Meadville Tribune

October 3, 2013

New Pymatuning boss Bickel eyes park's future with first full summer season under his belt

By Keith Gushard
Meadville Tribune

JAMESTOWN — Dan Bickel has come full-circle with Pymatuning State Park.

It was 17 years ago that Bickel got his start at Pymatuning State Park in environmental education after graduating from Slippery Rock University of Pennsylvania with a degree in park management and recreational studies. He has since become park operations manager for the state park, replacing long-time manager Pete Houghton, who retired, in April.

“This was my first full-time job,” Bickel said. “He (Houghton) hired me. I was the environmental education specialist for the park, so I did a lot of school group programs.”

Bickel moved into the state’s park manager trainee program next and worked his way up in various positions with the state park system, spending the past four as manager at Moraine State Park in Butler County before returning to Pymatuning.

“There’s about 21,000 acres here and I’m pretty excited,” Bickel said. “Pete had done a lot of nice projects over the years, making it more handicapped-accessible and improving the different facilities, but there are a lot of things on the slate to be done.”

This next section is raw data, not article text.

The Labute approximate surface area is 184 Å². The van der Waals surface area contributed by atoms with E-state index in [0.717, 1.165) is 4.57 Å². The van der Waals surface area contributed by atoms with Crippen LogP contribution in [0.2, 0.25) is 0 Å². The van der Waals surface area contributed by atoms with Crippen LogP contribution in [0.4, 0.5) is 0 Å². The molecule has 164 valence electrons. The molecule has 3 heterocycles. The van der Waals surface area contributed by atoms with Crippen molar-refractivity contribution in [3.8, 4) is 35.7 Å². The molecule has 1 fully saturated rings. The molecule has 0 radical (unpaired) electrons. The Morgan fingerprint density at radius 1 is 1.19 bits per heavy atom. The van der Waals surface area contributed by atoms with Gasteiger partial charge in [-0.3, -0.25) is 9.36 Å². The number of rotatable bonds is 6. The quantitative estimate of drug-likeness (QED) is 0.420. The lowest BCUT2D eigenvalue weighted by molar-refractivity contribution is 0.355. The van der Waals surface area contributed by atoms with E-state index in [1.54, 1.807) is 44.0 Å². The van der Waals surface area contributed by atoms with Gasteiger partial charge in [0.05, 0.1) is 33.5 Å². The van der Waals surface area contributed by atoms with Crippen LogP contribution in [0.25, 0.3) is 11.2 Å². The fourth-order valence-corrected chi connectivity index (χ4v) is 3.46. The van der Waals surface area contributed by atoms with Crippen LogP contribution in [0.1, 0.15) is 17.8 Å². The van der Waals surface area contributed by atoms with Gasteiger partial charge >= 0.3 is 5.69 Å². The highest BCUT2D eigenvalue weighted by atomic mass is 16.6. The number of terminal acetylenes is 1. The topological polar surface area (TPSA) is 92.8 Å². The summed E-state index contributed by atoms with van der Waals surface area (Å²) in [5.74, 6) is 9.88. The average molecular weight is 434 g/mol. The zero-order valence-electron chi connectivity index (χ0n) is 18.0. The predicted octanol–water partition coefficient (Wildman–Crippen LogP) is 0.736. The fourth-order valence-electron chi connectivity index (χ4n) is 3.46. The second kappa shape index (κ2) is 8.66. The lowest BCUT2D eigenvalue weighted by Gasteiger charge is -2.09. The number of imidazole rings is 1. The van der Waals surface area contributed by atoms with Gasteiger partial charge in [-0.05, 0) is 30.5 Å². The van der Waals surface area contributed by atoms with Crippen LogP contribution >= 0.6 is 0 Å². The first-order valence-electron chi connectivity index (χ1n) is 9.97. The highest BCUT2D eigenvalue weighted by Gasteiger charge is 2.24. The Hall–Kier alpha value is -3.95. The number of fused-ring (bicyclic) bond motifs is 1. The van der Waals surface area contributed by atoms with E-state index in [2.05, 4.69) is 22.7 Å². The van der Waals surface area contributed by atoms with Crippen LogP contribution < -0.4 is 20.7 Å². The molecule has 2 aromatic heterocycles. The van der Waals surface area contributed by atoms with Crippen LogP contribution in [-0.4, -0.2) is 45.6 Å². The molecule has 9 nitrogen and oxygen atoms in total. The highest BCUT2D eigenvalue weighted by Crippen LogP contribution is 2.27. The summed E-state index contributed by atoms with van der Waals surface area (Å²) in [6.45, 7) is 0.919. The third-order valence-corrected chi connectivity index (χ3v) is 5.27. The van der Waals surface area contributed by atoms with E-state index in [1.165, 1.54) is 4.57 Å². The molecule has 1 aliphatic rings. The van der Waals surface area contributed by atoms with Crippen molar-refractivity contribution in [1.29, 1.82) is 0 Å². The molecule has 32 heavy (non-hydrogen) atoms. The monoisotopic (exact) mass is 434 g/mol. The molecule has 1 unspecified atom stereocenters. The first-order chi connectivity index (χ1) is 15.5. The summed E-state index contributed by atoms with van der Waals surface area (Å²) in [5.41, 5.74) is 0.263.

Among them is an $8.8 million project to rehabilitate the dam at Pymatuning, which will be paid for through a Pennsylvania Department of Conservation and Natural Resources grant. The state DCNR, which oversees the park system, announced the grant earlier this year. It’s the first major rehabilitation of the dam since it was built in the 1930s.

“The design is about 60 percent done,” Bickel said, noting work is expected to begin in mid-summer 2014 and be completed the following summer.

“It’s the largest project I’ve ever worked on in my career and the lake certainly is important to the local economy,” he said. “It’s critical to maintain the lake level.”

Another project already started is the addition of about 16 full-hookup camping sites at the Jamestown Campground. Those sites will offer sewage, water and electric service at a cost of between $30,000 to $40,000.

“People want full-hookups,” Bickel said. “As a park manager, you always want to listen to the park users.”

Bickel acknowledges the park’s Tuttle Campground remains closed while improvements are being made to the park’s Jamestown and Linesville camping areas. But to get Tuttle to reopen would require an estimated $1.4 million capital project with work to upgrade its water system, bathhouses and paving, he said.

“We’d like to have it open again, but Pennsylvania is backlogged with capital projects,” Bickel said.

Bickel said he hopes to work closely with local groups who sponsor events at the park as well as the Crawford County Convention and Visitors Bureau to help promote its use.

“It’s not an underutilized facility,” he said. “But we want to make it the park that people want it to be.”

Keith Gushard can be reached at 724-6370 or by email at